Two senior United Nations officials who have visited four Caribbean countries – Trinidad and Tobago, Jamaica, Barbados and Dominica –have also noted that violence against women is a human rights violation, “which precludes the realization of all other human rights and is a barrier to the effective exercise of citizenship rights”.
Rashida Manjoo, United Nations Special Rapporteur on Violence against Women, its Causes and Consequences, as well as Commissioner Tracy Robinson, Rapporteur on the Rights of Women of the Inter-American Commission on Human Rights, conducted the study during the period April 15-28.
A UN statement said that the joint activity took place in the broader context of the cooperation and partnership between the international and regional systems of protection of human rights.
It said that during their visits to the four Caribbean Community (CARICOM) countries, discussions with both state and non state actors “focused on priority issues concerning violence against women and girls and the prevention and response to this human rights violation”.
“The Rapporteurs note that many interlocutors described violence against women and girls as normalized, widespread and of pandemic proportions, and underreported. Some of the manifestations referred to within the home, community, workplace and in state institutions included psychological, physical, sexual, economic and institutional violence,” the statement noted.
It said that human rights issues affecting lesbian, bisexual and transsexual women were referred to continuously in meetings, including practices described as “corrective” violence. The issue of a rise in the prevalence of gender-related killings, as the ultimate act in a continuum of violence, was also highlighted in some contexts.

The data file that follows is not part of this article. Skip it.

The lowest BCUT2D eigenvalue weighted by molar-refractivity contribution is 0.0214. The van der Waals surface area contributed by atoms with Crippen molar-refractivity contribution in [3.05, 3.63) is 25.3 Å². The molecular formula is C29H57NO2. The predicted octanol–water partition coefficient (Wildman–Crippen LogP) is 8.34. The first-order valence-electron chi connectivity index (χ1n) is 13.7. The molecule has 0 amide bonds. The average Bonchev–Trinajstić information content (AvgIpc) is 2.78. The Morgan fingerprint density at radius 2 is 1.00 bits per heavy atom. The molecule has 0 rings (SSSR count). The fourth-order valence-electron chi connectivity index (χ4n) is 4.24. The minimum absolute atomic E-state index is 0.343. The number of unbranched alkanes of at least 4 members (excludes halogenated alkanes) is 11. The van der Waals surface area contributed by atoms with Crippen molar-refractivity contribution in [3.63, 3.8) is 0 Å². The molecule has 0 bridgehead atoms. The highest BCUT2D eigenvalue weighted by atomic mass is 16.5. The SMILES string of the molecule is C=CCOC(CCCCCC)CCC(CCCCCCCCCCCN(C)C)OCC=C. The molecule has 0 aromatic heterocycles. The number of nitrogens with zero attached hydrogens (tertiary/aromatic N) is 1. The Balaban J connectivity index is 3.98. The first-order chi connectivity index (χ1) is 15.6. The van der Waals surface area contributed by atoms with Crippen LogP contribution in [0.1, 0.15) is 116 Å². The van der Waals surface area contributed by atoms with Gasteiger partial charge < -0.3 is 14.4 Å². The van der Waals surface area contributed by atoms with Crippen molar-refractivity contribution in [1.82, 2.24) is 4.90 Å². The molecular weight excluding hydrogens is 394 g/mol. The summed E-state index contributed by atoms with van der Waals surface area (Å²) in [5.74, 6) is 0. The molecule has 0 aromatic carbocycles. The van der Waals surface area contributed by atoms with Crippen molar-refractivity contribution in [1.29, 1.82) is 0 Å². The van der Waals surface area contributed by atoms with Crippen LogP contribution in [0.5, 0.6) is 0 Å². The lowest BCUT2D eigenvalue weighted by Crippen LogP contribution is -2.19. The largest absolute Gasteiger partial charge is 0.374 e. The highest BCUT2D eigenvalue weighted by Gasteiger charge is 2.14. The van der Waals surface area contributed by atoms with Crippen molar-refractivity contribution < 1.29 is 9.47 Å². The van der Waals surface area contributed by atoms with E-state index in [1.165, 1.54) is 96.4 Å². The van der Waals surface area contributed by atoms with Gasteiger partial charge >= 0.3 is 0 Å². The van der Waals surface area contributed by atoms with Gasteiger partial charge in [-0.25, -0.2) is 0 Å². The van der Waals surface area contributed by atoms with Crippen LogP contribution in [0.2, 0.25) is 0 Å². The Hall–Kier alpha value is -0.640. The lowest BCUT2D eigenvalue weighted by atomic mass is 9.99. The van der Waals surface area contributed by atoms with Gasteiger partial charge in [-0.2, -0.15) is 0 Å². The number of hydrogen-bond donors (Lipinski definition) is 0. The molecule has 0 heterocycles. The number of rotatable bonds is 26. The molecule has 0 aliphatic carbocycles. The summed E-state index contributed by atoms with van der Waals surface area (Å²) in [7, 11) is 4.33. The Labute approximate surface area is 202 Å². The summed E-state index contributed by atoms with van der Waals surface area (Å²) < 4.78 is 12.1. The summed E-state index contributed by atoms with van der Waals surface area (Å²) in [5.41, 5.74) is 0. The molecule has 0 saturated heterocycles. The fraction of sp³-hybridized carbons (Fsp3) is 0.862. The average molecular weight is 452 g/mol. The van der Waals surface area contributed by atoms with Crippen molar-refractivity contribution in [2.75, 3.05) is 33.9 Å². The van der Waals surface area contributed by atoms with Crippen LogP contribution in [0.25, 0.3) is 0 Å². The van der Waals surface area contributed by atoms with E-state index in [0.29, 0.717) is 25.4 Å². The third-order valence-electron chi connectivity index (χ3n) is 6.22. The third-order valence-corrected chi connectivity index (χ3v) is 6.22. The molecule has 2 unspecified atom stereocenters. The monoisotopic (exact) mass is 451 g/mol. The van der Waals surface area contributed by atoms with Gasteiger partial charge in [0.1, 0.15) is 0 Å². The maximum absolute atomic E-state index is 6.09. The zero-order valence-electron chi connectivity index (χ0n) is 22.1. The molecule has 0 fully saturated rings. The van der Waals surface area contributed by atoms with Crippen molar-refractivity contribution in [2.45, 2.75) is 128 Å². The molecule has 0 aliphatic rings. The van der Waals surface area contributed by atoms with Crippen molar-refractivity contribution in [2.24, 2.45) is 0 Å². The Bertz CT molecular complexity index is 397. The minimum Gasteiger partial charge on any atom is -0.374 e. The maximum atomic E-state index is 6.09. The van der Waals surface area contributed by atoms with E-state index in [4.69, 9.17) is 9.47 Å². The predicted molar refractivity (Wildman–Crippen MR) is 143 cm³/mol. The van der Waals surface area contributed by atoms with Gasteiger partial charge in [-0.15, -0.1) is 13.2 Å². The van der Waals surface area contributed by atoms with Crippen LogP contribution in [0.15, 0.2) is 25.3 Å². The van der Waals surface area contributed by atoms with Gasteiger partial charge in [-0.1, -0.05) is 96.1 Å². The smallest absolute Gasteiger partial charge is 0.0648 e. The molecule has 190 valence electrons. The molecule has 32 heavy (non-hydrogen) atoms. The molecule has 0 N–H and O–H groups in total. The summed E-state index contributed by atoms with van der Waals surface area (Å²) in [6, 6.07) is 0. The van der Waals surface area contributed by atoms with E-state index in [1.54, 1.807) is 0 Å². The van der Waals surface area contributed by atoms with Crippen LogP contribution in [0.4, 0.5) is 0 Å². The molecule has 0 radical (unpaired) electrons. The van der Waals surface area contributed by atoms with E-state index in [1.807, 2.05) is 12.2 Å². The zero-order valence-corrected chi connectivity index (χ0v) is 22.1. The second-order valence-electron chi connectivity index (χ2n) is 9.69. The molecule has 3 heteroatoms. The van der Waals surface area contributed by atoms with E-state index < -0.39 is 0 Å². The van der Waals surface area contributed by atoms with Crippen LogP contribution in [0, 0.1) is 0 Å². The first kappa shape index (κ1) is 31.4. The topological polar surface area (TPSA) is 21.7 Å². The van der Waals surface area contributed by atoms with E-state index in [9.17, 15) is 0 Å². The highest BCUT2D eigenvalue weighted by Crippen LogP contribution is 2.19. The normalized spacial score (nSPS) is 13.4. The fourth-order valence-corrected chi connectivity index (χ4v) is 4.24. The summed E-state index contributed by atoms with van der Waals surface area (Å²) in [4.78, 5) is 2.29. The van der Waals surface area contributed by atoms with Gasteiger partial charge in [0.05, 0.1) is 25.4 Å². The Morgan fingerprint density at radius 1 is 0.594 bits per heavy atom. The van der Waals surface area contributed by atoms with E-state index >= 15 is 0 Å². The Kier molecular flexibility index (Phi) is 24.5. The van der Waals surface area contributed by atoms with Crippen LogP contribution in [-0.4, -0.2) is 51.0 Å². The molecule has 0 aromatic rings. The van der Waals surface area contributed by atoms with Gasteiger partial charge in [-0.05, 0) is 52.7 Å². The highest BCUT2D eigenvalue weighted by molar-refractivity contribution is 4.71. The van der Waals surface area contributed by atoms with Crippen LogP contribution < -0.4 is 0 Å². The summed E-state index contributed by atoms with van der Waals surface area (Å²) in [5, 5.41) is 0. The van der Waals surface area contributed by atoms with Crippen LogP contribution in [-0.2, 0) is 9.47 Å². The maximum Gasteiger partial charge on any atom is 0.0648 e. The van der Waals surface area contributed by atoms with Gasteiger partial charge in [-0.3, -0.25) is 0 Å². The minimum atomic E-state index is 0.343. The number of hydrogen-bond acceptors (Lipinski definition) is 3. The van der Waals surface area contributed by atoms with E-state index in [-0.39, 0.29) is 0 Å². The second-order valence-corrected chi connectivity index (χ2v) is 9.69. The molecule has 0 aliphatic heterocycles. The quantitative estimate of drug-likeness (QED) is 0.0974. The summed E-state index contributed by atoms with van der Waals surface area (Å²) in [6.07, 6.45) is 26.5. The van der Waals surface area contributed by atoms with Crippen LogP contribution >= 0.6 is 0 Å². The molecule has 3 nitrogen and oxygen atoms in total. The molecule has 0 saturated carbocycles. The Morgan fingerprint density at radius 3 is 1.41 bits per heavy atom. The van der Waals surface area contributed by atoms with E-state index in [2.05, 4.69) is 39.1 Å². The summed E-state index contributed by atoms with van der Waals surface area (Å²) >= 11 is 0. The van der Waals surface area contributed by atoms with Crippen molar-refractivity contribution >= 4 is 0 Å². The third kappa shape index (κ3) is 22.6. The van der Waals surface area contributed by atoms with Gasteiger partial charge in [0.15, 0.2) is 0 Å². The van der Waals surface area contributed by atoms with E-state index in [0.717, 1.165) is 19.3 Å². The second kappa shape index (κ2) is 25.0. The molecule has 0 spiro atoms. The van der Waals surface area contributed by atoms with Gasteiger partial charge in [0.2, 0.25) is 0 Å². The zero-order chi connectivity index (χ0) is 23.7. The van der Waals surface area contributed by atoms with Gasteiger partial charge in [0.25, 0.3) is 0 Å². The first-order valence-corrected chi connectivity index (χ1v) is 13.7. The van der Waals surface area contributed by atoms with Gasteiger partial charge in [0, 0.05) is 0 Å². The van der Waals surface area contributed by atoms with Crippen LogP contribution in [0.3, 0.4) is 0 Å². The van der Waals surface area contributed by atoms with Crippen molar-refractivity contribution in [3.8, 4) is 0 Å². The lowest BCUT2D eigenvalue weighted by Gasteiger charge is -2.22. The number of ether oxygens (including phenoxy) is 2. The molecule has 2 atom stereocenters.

“For example in one country the Rapporteurs were notified by a government entity that 97 percent of all reported cases of child victims of sexual violence were girls. Interviewees stated that in many instances private resolution of these cases was undertaken between the perpetrator and the victim’s family. “Mention was also made of the disproportionate use of detention in the case of girls in need of protection, many of whom are victims of violence, for “wandering” or for being “uncontrollable”.
The Rapporteurs said they also received information from both state officials and civil society that in some countries girls are incarcerated in adult facilities due to the lack of specific facilities for juveniles, which exposes them to the risk of institutional violence.
The two UN officials said they acknowledge the efforts undertaken by the governments to adopt and reform existing legislation concerning domestic violence and sexual offenses, to develop national gender policies, to create bureaus in charge of gender issues, and to provide a number of programmes and services for victims of violence against women.
“Both State and non-State actors voiced concern over the inadequate understanding of a gendered response to violence against women and girls, which in all four countries reflected a focus on men and boys, with violence against women being treated as a secondary issue.
“Numerous interventions highlighted the struggle of civil society to maintain the focus on violence against women and girls, despite the evidence of its pervasiveness, and the lack of adequate support and partnership in provision of services including safe houses.”
The Rapporteurs said that the numerous challenges identified require that in order to provide an effective response to violence against women and girls “there needs to be more resources allocated; ongoing monitoring and evaluation of policies and training programmes; proper data collection; and implementation of appropriate complaints mechanisms to strengthen accountability”.